New Construction Starts in December Improve 4 Percent

March 2016

New construction starts in December advanced 4 percent to a seasonally adjusted annual rate of $591.6 billion, according to Dodge Data & Analytics. The December gain follows a 5 percent decline in November, and brings total construction activity back close to the amount that was reported in October. December showed moderate increases for each of the three main construction sectors—nonresidential building, residential building, and nonbuilding construction (public works and electric utilities). For 2015 as a whole, total construction starts climbed 8 percent to $645.5 billion. This continues the pattern of moderate expansion for total construction starts registered during the previous three years—2012, up 12 percent; 2013, up 11 percent; and 2014, up 9 percent.
    
The December statistics produced a reading of 125 for the Dodge Index (2000=100), compared to a revised 120 for November. For all of 2015, the Dodge Index averaged 137.
    
Nonresidential building in December grew 3 percent to $178.5 billion (annual rate). The commercial building group provided most of the December lift to nonresidential building, rising 9 percent from the previous month. Office construction increased 6 percent. Store construction advanced 17 percent in December; the garage and service station category in December jumped 50 percent; warehouse construction in December was unchanged from its November amount; and hotel construction fell 17 percent. The manufacturing plant category in December dropped 16 percent, maintaining the weak performance that emerged during the second half of 2015.
    
The institutional side of the nonresidential building market held steady in December. Amusement-related work soared 87 percent. Transportation terminal work climbed 48 percent in December, and gains were also reported for religious buildings, up 13 percent; and healthcare facilities, up 11 percent. However, educational facilities (the largest nonresidential building category by dollar volume) retreated 19 percent in December following its improved pace during the previous two months. The public buildings category also weakened in December, sliding 11 percent.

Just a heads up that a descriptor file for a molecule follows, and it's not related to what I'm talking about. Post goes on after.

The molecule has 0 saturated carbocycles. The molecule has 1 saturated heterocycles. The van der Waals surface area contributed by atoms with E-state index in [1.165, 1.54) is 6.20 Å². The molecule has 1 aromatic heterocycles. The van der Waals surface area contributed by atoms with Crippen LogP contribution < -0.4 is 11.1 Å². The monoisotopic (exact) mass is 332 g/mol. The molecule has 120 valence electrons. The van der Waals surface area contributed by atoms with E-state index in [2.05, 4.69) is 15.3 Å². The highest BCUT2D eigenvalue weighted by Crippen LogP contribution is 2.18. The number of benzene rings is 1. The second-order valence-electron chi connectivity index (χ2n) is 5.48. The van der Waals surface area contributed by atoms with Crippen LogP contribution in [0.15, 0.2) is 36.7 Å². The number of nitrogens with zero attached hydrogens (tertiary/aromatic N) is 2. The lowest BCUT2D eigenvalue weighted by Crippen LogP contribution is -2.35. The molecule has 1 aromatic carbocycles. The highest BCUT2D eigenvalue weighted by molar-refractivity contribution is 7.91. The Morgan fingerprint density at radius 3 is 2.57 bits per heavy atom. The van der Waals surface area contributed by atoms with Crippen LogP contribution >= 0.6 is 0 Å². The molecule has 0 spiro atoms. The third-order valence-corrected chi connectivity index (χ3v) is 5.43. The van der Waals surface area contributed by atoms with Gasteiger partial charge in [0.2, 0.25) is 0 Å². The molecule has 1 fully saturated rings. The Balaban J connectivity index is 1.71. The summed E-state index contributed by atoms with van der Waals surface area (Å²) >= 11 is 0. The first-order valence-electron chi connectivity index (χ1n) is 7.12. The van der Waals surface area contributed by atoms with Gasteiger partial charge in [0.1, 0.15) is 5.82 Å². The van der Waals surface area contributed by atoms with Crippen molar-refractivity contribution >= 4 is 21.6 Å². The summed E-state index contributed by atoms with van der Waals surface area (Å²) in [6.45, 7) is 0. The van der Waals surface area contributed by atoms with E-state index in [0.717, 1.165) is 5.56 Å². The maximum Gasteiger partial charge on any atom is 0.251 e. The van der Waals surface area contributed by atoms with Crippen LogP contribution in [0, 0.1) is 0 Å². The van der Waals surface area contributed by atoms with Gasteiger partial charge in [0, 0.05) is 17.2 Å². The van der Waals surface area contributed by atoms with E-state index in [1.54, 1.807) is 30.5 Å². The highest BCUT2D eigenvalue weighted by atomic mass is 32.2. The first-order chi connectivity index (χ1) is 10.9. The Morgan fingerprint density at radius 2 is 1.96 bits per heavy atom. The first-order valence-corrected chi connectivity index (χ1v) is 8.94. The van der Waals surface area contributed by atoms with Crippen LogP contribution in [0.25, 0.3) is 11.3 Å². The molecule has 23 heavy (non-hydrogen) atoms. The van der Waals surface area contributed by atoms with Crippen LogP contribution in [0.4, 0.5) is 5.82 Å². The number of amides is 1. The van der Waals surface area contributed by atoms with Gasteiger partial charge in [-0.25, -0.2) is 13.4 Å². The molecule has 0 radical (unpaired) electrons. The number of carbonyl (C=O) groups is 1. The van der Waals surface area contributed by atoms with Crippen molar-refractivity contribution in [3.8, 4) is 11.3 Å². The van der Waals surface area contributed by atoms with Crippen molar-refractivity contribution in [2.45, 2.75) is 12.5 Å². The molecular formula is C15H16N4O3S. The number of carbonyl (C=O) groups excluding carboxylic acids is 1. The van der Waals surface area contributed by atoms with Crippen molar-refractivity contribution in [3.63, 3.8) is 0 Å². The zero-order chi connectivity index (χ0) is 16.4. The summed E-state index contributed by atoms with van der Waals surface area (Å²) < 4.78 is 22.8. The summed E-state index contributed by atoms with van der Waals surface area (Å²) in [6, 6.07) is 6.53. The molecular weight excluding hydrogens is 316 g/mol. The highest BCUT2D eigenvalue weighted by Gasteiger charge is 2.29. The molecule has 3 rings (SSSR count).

For 2015 as a whole, nonresidential building fell 8 percent to $204.2 billion. The decline followed a 24 percent increase in 2014, and the 2015 annual amount was still 14 percent above the level reported for 2013. Much of the decline for nonresidential building in 2015 reflected a 39 percent reduction for the manufacturing plant category following its 87 percent surge in 2014, as weaker energy prices in 2015 led to a pullback for large petrochemical plants. If the manufacturing plant category is excluded, nonresidential building in 2015 would be down a modest 2 percent after a 17 percent hike in 2014. The institutional building group in 2015 settled back 4 percent after advancing 13 percent in 2014. Decreased activity was reported for healthcare facilities, down 10 percent, as well as such categories as public buildings, down 3 percent; amusement-related work, down 6 percent; and transportation terminals, down 11 percent. The educational facilities category managed to rise 1 percent in 2015 on top of its 15 percent gain in 2014. The religious buildings category was able to register an 8 percent gain in 2015, although its level of activity remains quite low by recent historical standards.
    
The commercial building group in 2015 held steady with the dollar amount registered in 2014, when activity climbed 22 percent. Hotel construction showed the largest annual gain of the commercial categories in 2015, rising 15 percent. Store construction grew 3 percent in 2015; the garage and service station category slipped 1 percent in 2015; and warehouse construction retreated 3 percent. The office category in 2015 pulled back 5 percent, although it’s important to note that the decline followed a 37 percent increase in 2014.
    
Residential building in December increased 6 percent to $278.1 billion (annual rate). Multifamily housing finished the year by rebounding 22 percent after slipping 5 percent in November. Single-family housing in December was unchanged from its pace in November, essentially staying with the flat pattern that emerged during the second half of 2015.
    
The 2015 amount for residential building was $265.4 billion, up 14 percent and stronger than the 10 percent gain that was reported for 2014. Single-family housing grew 13 percent in dollar terms, showing some improvement after the 3 percent rise in the previous year.
    
The 8 percent gain for total construction starts at the national level in 2015 was the result of greater activity in all five major regions. Leading the way was the Northeast, up 17 percent; followed by the South Central, up 16 percent; the South Atlantic, up 4 percent; the Midwest, up 3 percent; and the West, up 2 percent.